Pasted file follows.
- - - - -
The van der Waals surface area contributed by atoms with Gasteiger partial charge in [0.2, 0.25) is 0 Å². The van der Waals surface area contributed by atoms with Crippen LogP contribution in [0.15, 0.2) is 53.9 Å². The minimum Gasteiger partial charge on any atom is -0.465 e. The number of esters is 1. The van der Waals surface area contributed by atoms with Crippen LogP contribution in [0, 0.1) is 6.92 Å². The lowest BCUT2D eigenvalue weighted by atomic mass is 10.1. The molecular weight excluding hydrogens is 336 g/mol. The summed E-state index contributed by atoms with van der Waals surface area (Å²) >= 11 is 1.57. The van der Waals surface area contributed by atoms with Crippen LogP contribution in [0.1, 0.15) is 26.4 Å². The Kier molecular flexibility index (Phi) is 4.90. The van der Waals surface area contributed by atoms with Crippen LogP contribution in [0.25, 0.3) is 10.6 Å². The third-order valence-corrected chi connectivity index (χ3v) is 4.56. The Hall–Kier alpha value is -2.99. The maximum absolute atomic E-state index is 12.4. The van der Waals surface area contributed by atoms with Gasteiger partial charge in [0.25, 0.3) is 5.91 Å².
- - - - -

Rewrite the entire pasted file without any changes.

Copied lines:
The van der Waals surface area contributed by atoms with Gasteiger partial charge in [0.2, 0.25) is 0 Å². The van der Waals surface area contributed by atoms with Crippen LogP contribution in [0.15, 0.2) is 53.9 Å². The minimum Gasteiger partial charge on any atom is -0.465 e. The number of esters is 1. The van der Waals surface area contributed by atoms with Crippen LogP contribution in [0, 0.1) is 6.92 Å². The lowest BCUT2D eigenvalue weighted by atomic mass is 10.1. The molecular weight excluding hydrogens is 336 g/mol. The summed E-state index contributed by atoms with van der Waals surface area (Å²) >= 11 is 1.57. The van der Waals surface area contributed by atoms with Crippen LogP contribution in [0.1, 0.15) is 26.4 Å². The Kier molecular flexibility index (Phi) is 4.90. The van der Waals surface area contributed by atoms with Crippen LogP contribution in [0.25, 0.3) is 10.6 Å². The third-order valence-corrected chi connectivity index (χ3v) is 4.56. The Hall–Kier alpha value is -2.99. The maximum absolute atomic E-state index is 12.4. The van der Waals surface area contributed by atoms with Gasteiger partial charge in [0.25, 0.3) is 5.91 Å².